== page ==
# Diophantine equation has at least $k$ positive integer solutions

$k$ is a positive integer. Could we find all the pairs of positive integers $(a,b)$ such that the Diophantine equation $$x(x+a)=y(y+b)$$ has at least $k$ positive integer solutions $(x,y)$, that is $x,y$ are all positive integers?

For example, $a=2(k+1)+\dfrac{(2k+2)!!}{2k+2},b=\dfrac{(2k+2)!!}{2k+2}-2(k+1)$. I find it luckily , without System approach

This problem's background is the 2014 China Mathematical Olympaid P2 problem. The exam is only want a pair $(a,b)$. So, I want to find all pairs $(a,b)$.

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Do you know how to find the number of solutions for some given $a, b$? –  Karolis Juodelė Dec 26 '13 at 22:03
Since there are infinitely many such pairs, what do you mean by "find"? –  Robert Israel Dec 26 '13 at 23:12
@RobertIsrael analytic expression give all such $a,b$ ? –  ziang chen Dec 27 '13 at 0:03
Could you give us some background or context for this question, such as what you have tried, where you have got stuck, and where this question comes from? –  Old John Dec 30 '13 at 23:25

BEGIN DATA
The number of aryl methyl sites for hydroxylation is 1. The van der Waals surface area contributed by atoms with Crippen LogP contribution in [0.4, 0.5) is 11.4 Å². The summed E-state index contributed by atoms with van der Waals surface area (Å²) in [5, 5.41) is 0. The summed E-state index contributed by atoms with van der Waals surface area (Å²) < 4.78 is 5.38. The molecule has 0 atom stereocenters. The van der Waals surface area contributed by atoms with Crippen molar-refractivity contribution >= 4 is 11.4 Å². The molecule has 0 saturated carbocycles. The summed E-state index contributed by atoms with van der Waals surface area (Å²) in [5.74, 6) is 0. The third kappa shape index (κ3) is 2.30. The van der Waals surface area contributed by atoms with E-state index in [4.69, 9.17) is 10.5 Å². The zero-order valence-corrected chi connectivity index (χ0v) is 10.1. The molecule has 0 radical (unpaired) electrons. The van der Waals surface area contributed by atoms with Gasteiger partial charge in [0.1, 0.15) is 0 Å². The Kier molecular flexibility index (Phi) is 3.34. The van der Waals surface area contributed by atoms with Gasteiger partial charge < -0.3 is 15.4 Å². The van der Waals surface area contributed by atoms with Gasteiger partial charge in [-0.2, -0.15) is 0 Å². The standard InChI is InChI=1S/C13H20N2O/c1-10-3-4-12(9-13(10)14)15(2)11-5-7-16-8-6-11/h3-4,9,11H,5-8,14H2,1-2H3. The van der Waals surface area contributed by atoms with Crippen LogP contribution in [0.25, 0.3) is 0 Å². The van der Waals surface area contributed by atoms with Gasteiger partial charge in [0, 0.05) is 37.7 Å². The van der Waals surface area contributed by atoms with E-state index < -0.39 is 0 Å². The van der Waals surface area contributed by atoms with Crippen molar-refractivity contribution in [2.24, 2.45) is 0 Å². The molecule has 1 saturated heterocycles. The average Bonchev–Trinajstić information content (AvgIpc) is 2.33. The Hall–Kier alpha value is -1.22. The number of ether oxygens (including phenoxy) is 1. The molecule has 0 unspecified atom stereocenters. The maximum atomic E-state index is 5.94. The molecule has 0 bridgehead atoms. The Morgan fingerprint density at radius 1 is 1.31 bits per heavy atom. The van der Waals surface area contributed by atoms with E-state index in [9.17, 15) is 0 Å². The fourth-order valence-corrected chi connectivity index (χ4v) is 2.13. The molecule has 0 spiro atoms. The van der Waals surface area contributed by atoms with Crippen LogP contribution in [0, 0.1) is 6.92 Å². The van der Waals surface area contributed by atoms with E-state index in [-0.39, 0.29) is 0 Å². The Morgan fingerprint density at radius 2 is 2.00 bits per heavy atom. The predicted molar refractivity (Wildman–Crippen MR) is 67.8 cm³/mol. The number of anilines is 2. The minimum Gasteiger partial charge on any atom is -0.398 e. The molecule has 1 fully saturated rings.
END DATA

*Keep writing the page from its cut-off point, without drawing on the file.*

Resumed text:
@OldJohn Thanks a lot! I have edit the problem –  ziang chen Dec 30 '13 at 23:29

## 1 Answer

$x(x+a) = (x+\frac a2)^2-\frac{a^2}4$, so $x(x+a)=y(y+b)$ if and only if $$\left(x+\frac a2\right)^2-\left(y+\frac b2\right)^2=\frac{a^2-b^2}{4}$$ if and only if $$(2x+2y+a+b)(2x-2y+a-b)=(a+b)(a-b).$$ So if we let $c=a+b, d=a-b$, then any factorization of $cd$ into factors $c'd'$ of the same parity (i.e. $c'\equiv c\pmod 2$, $d'\equiv d\pmod 2$) gives rise to the solution $x=\frac{c'-c+d'-d}{2}$, $y=\frac{c'-c+d-d'}{2}$. And if $c'>c$ and $c'-c>|d'-d|$ these solutions are positive, and if $c>|d|\ge0$ then also $a,b>0$.

For $k>0$ let $c=3^{k+1}$, $d=3^{k}$. Then for $0< i\le k$ we can let $c'=3^{k+1+i}$, $d'=3^{k-i}$, that is with $$a=\frac{3^{k+1}+3^{k}}2=2\cdot 3^{k}, \qquad b=\frac{3^{k+1}-3^{k}}2=3^{k}$$ we have at least the $k$ solutions $$x=\frac{3^{k+1+i}-3^{k+1}-3^{k-i}+3^k}{2}, \qquad y=\frac{3^{k+1+i}-3^{k+1}+3^{k-i}-3^k}{2}$$

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Of course $3$ can be replaced by any odd integer $\ge 3$. Another special case is $a=b$, where you have infinitely many positive integer solutions $x=y$. –  Robert Israel Dec 26 '13 at 23:15